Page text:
To be sure, the futurism of the modern world also warned us, in grimmer moments of prophetic transport, that the shape of things to come might very well suck. Indeed, one of the other defining features of the futurist epoch was a fear of nuclear annihilation. Thanks to the maddening logic of mutually assured destruction, Americans moved through their confident future-oriented routines mindful that the world could end at any time—or remain locked for the foreseeable time being in a tense cold war. A kind of pre-apocalyptic expectation was in the air. From Dr. Strangelove to film-reel tutorials on surviving nuclear blasts, eschatology became a minor national pastime: how would it all end? Today, when our national security state pours a trillion dollars into “modernizing” our nuclear weapons and hands the trigger to a madman, it’s hard to think we live in any safer times.
But somehow it’s worse. Now we have the perverse certainty of knowing that, should we manage to dodge nuclear war or a deadly pandemic, the world as we know it is ending all the same. Climate change is already here. The media scholar Fred Turner describes the parallel between nuclear annihilation and climate change as a vivid form of dread: “I imagine that the children who cowered under their desks during Cold War air raid drills felt something like the creeping chill I feel now, when I see a power plant belching coal smoke or even an airplane taking off.”
Perhaps by continuing to force its death grip on the global supply chain, the United States will prosper in the coming resource wars. But once we lose Miami and New Orleans (again), we may begin to feel the sting of climate exceptionalism.
What will the futurists console themselves with then? Can even the most feverish techno-utopian fantasias hold out against the rising tides?
Techno-utopian and apocalyptic thought are not as opposed as they might seem. “The idea of the apocalypse has accompanied utopian thought since its first beginnings,” the German writer Hans Magnus Enzensberger noted, “pursuing it like a shadow, like a reverse side that cannot be left behind: without catastrophe no millennium, without apocalypse no paradise.”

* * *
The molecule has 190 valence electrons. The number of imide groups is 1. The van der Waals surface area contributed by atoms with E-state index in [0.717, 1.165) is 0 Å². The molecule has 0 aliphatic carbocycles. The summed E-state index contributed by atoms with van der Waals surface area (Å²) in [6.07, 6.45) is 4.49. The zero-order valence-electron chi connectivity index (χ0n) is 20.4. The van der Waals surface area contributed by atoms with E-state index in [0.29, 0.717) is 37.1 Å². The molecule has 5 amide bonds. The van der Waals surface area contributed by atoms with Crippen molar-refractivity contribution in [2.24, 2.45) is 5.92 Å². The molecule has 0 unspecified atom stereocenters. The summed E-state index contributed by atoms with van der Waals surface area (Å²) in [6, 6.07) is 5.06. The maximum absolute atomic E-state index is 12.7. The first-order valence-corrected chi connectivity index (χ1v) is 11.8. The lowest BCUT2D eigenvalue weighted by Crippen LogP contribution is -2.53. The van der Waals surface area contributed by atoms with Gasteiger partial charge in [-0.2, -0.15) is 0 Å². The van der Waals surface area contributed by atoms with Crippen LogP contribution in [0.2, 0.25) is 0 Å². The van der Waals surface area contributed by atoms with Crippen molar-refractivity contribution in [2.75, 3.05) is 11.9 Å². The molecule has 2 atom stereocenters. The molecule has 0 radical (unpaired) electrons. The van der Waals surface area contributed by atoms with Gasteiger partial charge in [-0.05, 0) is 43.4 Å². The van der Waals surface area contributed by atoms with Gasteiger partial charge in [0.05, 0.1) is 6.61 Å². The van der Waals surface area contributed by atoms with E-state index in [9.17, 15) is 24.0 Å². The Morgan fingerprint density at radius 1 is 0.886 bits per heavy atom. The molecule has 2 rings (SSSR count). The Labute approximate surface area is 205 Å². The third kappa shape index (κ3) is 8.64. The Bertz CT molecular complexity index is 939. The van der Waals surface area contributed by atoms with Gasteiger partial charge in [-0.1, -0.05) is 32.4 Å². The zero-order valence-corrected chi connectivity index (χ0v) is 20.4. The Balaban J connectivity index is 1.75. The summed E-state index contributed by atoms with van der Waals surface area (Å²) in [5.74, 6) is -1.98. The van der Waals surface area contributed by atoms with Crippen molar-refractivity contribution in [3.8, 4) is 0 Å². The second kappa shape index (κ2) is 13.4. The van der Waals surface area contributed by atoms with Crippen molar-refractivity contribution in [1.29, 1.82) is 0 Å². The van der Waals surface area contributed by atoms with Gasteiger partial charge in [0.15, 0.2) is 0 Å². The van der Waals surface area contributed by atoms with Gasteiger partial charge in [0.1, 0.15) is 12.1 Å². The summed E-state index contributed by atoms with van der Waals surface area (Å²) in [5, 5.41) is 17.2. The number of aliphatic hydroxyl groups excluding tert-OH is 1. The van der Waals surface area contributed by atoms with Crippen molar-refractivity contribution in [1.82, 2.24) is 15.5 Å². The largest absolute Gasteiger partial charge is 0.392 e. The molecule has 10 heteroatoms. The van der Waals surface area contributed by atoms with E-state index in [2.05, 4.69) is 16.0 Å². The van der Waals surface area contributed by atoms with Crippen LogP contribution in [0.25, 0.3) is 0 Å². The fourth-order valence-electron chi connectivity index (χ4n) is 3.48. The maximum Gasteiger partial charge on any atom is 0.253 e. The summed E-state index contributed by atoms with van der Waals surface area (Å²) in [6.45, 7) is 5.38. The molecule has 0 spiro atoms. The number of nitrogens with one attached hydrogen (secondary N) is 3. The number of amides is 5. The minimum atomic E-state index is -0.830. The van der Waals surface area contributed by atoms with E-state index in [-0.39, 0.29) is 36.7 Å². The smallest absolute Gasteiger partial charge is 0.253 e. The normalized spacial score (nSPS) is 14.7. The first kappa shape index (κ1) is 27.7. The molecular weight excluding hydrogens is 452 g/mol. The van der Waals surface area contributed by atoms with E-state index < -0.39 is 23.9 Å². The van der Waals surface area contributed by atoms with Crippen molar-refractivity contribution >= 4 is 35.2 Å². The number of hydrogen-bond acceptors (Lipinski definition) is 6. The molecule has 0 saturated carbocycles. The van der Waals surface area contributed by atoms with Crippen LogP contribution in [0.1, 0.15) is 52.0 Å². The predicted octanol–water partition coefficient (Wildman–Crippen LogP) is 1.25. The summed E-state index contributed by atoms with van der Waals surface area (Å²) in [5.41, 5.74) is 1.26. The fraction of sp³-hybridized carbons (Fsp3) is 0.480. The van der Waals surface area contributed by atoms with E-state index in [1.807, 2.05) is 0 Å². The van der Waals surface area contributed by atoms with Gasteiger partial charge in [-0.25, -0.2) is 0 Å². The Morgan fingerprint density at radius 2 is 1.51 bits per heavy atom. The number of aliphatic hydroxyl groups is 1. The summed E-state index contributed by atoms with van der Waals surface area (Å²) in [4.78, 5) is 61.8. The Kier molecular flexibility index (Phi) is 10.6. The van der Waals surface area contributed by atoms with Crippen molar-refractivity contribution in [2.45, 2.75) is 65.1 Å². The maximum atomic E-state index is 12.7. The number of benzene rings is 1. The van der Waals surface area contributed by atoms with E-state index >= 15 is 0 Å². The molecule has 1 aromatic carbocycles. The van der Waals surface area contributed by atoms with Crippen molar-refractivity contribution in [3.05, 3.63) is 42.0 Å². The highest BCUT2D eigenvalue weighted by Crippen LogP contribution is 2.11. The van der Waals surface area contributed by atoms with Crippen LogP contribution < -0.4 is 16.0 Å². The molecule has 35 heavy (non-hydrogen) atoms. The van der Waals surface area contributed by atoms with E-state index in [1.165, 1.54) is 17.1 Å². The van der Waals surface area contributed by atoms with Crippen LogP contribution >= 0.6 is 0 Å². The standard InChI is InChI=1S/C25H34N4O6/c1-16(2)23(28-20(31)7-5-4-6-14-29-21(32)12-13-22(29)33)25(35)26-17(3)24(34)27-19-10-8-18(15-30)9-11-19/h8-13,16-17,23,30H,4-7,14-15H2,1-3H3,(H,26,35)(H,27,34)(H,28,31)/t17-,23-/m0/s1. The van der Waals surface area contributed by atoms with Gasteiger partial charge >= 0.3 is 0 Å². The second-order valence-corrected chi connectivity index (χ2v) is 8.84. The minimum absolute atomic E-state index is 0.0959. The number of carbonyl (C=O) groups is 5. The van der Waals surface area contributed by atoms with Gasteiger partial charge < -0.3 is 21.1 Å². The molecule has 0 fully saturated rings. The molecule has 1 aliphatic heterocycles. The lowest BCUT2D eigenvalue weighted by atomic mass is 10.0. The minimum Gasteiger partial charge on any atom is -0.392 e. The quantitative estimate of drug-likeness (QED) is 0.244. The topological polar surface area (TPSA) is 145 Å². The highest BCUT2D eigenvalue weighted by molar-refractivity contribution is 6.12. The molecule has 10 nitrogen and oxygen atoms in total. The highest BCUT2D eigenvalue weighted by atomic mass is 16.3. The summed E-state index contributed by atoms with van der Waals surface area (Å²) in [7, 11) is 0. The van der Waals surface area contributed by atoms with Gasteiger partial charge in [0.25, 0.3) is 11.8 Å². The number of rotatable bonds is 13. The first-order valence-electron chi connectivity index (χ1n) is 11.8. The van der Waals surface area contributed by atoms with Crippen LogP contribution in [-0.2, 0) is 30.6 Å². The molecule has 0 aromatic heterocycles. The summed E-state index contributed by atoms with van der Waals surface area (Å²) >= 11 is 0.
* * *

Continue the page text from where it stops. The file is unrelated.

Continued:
But the contemporary vision of apocalypse is a peculiar one, according to Enzensberger. Writing in the late seventies, Enzensberger remarked that the apocalypse “was once a singular event,” a dramatic rapture occurring through a swift act of God. But now, he observed, the end of the world is the promised byproduct of our own industrialization and obsessive drive for economic growth. The apocalypse, as a consequence, “is ever present, but never ‘actual’: a second reality, an image that we construct for ourselves, an incessant product of our fantasy, the catastrophe in the mind.”
And while the specter of apocalypse had previously served as a foretaste of history’s fulfillment—and a measure of long-deferred cosmic justice—it was now becoming distressingly mundane. The final reckoning, Enzensberger argued, has been deprived of “finality, which was formerly . . . one of the reasons for its power of attraction”—like utopia, it promised an end of history. Apocalypse was also (again like utopia) supposed to be a great leveler. Instead we find that—as with William Gibson’s famous comment about the future already being here, but unevenly distributed—it “differs from country to country, from class to class, from place to place.” Some nations thrust themselves into solving the epochal challenge of rising sea levels. Others pull up the drawbridge and put more guards at the gates.
The choice to do so remains a political one. “There is no longer any such thing as a purely natural catastrophe,” Enzensberger declared, echoing the axiom that all famines are manmade. The end of the world, when it comes, will be our own contrivance.
The One True Faith
Like any millenarian ideology, futurism is essentially religious in nature. The Indian scholar Rakesh Kapoor points to David Noble’s claim that “technological pioneers harbor deep-seated beliefs”—such as transhumanism, the Singularity, and technological determinism—“which are variations upon familiar religious themes.” Futurists content themselves with fantasies that new technological innovations are inevitable and will solve the problems of today. Whatever damage we have lately created will succumb, amid the glories of the future, to the crowning logic of all techno-determinist change: we will upload ourselves to some kind of machine consciousness, and realize our collective posthuman destiny. The faith is that the future itself, and its divine instrument of technology, will provide, like a caring god.